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The Arrest Process What Happens After I'm Arrested?

Arrest Process in New York

Fight Charges With a Proven Manhattan Criminal Defense Attorney

Under New York law, a person can be placed “under arrest” whenever the police have reasonable cause that a person committed a crime. At that point, the police have the legal right to restrain someone and charge him or her.

If you have been arrested or are worried you will be arrested, call (212) 577-9328 for a free consultation with our Manhattan criminal defense lawyer. We serve New York’s five boroughs.

Search & Seizure

The first thing that happens when the police make an arrest is they search that person subject to that arrest. While individuals in the United States generally have a right to be free from searches and seizures of their person without a warrant, there is an exception to that right which occurs after a person is lawfully placed under arrest. This is so the police can ensure the suspect does not have a weapon. Usually, when a person is arrested on the street, they will be patted down for weapons near where he or she is arrested. Afterwards, they will be taken via a police car to the precinct where the first part of processing occurs.


During processing, the property that the person had on him at the time of his arrest is seized and cataloged. The reason for this is because an arrestee does not have the right to take any property with them other than the clothes on their backs. The confiscated items are “vouchered” usually either as “arrest evidence” or as “safekeeping.”

  • Arrest evidence - evidence that the government intends to use against you. For example, if a person is arrested for committing a robbery and he is found with the proceeds of the robbery and the knife used in the robbery, then that evidence is going to be used against him in the prosecution for robbery.
  • Safekeeping - your keys and wallet, however, are probably not going to be used against you, so that will be vouchered as “safekeeping.” This means an arrestee can get it back once the arrest is over.

Questioning & Your Right to Remain Silent

While at the precinct, the police will then take the basic information regarding the arrestee, including name, address, etc. They will also take fingerprints and a “mug shot.” Other than asking this basic pedigree information, however, the police do not have the right to ask questions of the person without giving them their “Miranda Rights.” If they fail to do this, then anything the arrestee says will be suppressed.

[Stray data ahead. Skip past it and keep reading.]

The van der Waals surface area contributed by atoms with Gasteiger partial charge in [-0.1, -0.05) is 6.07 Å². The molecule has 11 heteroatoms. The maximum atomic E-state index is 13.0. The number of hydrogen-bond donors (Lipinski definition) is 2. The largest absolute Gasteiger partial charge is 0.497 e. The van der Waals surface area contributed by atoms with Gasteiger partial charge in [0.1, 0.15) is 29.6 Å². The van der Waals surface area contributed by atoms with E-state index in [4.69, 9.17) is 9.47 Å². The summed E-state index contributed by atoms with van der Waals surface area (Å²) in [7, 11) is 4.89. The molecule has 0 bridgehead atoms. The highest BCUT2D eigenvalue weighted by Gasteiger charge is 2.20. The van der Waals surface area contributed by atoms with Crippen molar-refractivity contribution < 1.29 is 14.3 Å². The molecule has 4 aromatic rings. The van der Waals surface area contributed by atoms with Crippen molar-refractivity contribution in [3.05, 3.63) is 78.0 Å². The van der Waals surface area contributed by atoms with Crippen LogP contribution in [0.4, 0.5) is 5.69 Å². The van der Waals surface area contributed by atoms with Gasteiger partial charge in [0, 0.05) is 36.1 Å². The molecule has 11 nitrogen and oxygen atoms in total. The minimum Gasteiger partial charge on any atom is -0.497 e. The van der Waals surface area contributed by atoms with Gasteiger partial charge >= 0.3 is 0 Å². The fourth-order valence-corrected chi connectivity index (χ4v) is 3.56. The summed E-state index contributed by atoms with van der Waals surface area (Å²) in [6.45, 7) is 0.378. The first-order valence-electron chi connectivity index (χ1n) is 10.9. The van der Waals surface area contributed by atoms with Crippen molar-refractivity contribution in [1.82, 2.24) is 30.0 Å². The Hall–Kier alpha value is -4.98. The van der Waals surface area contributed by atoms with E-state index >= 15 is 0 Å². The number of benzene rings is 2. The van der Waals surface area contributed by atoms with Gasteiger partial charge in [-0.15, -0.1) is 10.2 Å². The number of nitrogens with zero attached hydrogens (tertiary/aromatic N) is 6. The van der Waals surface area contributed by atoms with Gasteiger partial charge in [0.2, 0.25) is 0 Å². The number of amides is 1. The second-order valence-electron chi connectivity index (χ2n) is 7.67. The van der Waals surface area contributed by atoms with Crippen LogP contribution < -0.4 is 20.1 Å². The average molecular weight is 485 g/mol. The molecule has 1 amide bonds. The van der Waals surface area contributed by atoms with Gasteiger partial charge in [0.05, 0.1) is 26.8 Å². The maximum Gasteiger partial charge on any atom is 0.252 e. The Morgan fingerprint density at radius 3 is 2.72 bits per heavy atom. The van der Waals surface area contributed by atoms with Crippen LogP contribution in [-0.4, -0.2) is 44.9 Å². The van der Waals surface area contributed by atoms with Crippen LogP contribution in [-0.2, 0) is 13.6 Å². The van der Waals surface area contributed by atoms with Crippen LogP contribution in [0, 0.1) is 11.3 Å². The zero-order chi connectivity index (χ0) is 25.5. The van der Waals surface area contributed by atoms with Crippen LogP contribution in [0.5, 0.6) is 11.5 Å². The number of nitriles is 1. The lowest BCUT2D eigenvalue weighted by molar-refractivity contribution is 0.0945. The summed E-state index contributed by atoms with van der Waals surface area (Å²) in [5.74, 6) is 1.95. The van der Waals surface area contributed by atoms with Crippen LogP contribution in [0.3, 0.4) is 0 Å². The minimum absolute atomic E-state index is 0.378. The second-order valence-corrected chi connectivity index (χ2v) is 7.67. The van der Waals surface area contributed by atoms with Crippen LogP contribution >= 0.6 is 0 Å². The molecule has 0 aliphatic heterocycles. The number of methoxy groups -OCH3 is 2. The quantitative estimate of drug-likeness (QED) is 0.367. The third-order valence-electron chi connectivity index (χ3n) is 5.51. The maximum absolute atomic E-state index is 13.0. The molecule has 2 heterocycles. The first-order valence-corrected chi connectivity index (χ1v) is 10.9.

Once a person requests a lawyer, the police may no longer question the person about anything other than their basic information. It is important to remember, that a person can and should request a lawyer immediately. At that point, the police may not ask any non-pedigree questions of the arrestee.

The Arraignment

After processing, the police have a duty to make the defendant available for his or her arraignment. An arraignment is the beginning stages of a criminal case against the person. In New York, the arraignment is when the person has the right to have a lawyer present, to have the charges and his rights formally read to him, and to have an opportunity to plead guilty or not guilty. The police will make a decision as to whether to give the person a “Desk Appearance Ticket” (DAT) or to take the person to court directly for their arraignment.

A DAT, is essentially an order to report to court on a particular date in the future for arraignment. If the police elect not to give a person a DAT, then they have to be arraigned within 24 hours of the arrest. The defendant then awaits their arraignment in Central Booking near the courthouse. While the defendant is in Central Booking, the police will then discuss the facts of the case and the appropriate charges with the District Attorney’s Office.

The Plea Process

If the charge is a misdemeanor, the defendant will be brought before the judge and plead guilty or not guilty. If they plead guilty, the case is over. However, if they plead not guilty, then the court will determine whether bail is appropriate.

For a felony, the person does not enter a plea. Instead, the court simply entertains bail and the case then gets adjourned for “Grand Jury Action.” If the court sets bail and the person cannot make bail, then the District Attorney’s Office must provide non-hearsay evidence to the court within six days that establishes the probable cause for the crime. If they fail to do this, then the person must be released from custody. Once evidence is presented, the case proceeds to motion practice and, eventually, trial.

Don’t Wait to Seek Counsel

Being arrested is a serious and traumatic ordeal in a person’s life. If you or a loved one is placed under arrest, call (212) 577-9328 to arrange a free consultation with our experienced Manhattan criminal defense attorney immediately. Attorney John Buza has handled thousands of cases, and his record of success is astounding. He has had innumerable dismissals, acquittals, and favorable dispositions. Don't hesitate to call.

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